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Why be optimistic about Mauritius after the oil spill?

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Why be optimistic about Mauritius after the oil spill?

By Tal Harris, Greenpeace

The oil spill in Mauritius was the worst environmental disaster in the history of the small island nation. When the MV Wakashio bulk carrier began leaking 1000 tonnes of toxic oil into one of the most precious biodiversity hotspots in the Indian ocean, Greenpeace Africa was there to report, support the local protest movement and offer concrete solutions. 

What was the oil spill in Mauritius all about?

The Japanese bulk carrier, the Wakashio, was one of the largest in the world. While journeying between China and Brazil, it was approaching the southern coast of Mauritius and ran aground onto a pristine area of coral reefs, mangroves and other wondrous biodiversity. 

The leaking oil damaged the sensitive ecosystem, killed an untold number of species, and hurt the health and livelihood of locals – from children growing up and playing in their newly hazardous environment, through workers in the tourism industry or fishing communities who could no neither access the area nor find sufficient fish stocks elsewhere, to the thousands of volunteer activists who fought the oil spill with their own bare hands and built protective booms made from their own hair.

What did Greenpeace Africa do?

While Greenpeace Africa does not have an office in Mauritius, we could not ignore the disaster and the dozens of emails we received from Greenpeace supporters who live on the island and trusted us to communicate their catastrophe to the world and to offer any other support that we could.

A rapid-response team was swiftly set up, including oil spill veterans from Greenpeace International, our own climate & energy campaigners from South Africa and colleagues in Japan. Based in Senegal, I joined to lead our communications work around this crisis.

Due to the pandemic, no journalist was permitted to travel to Mauritius to report in real time and Greenpeace Africa served as a crucial source of information connecting local activists, NGOs, scientific experts, and community members with international news agencies and other journalists.

At some point I’ve had daily calls with the BBC, New York Times, Associated Press, AFP, Reuters and others, scrambling to collect fresh information, videos and photos from new friends in Mauritius and bring it to the world. 

We’ve released several reactives and statements to the media, warning against the government’s lack of transparency and dangerous actions such as the sinking of the hull in a whale nursing ground with dire consequences to whales and dolphins.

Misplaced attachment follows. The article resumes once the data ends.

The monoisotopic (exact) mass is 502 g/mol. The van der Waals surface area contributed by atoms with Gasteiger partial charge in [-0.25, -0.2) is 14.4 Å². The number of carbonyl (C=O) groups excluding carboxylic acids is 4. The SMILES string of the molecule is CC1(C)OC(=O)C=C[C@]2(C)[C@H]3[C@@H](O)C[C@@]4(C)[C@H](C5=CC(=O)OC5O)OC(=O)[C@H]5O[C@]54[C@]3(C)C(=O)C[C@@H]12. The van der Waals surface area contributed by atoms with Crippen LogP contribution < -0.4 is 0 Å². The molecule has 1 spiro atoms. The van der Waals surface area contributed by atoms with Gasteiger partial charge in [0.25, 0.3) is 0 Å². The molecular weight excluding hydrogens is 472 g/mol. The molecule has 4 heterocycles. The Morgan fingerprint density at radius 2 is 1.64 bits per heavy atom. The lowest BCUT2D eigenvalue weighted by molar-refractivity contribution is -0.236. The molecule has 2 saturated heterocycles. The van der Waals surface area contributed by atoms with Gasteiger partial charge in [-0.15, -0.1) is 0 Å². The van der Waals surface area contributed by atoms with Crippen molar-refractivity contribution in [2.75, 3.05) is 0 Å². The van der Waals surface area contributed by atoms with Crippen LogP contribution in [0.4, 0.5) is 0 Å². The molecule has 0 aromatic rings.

We wrote to the Mauritian government and to relevant UN bodies several open letters, urging them to share information with the public and to advance solutions, based on our organisation’s decades of campaigning experience following oil spills around the world.

We also made particular efforts to connect with the local environmental movement and raise the profile and amplify the voices of young activists, such as the wonderful Shaama SandooyeaAnesh Mungoor, the Fridays for Future Movement, NGOs like Dis-Moi and organizers like Bruneau Laurette

Why be optimistic about Mauritius after the oil spill?

Any reason to be optimistic about Mauritius? 

There is no safe way to extract, transport or burn fossil fuels and an oil spill can never fully be cleaned up. Mauritians and the non-human beings in the area will all have to wear the scars of the Wakashio disaster for many years to come. 

Nevertheless, I ended the intense year of working on the oil spill in Mauritius with four reasons to be more hopeful than when we began:

Policy:
The Mauritius government took steps to request from the IMO (International Maritime Organisation) the designation of its territorial waters as a “particularly sensitive sea area”, as proposed by Greenpeace. This designation would ensure that ships transiting the region would avoid passing through Mauritius’s waters.

Civil society:

The oil spill wasn’t only the worst ecological disaster to hit Mauritius. It also spurred one of the largest protest movements that the East African country has ever known. Greenpeace was there to share voices from the mass demonstrations through Instagram, Twitter and briefings to international media. 

Polluter pays principle: 

A key demand that Greenpeace Africa made together with our counterparts in Japan and Mauritius is that the principle that assigns full responsibility to the polluter is fully applied. This is important both for justice to affected communities and as a deterrent to big polluters. The Japanese company, Mitsui OSK lines not only apologized, but made significant (though probably insufficient) payments to compensate for the catastrophe that its leaking vessel brought upon the people and nature of Mauritius.

An even stronger global conviction against fossil fuels: 

With every tragedy that the fossil fuels industry brings to the world, we communicate about it so the industry is thoroughly toxified in people’s hearts and minds. Through thousands of media publications and millions of views of our social media communications on this calamity, I believe we are also one step closer to a global departure from the fossil fuel industry, towards a future that heavily relies on clean and renewable energy. After all, there’s no wind turbine or solar panel that would spill into the ocean to create the damages that the MV Wakashio did in Mauritius.

Tal Harris is International Communications Coordinator at Greenpeace Africa.

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The information and opinions expressed in our published works are those of authors/sources believed to be reliable. NewsMoris makes no representations as to accuracy, completeness, suitability, or validity of any information expressed.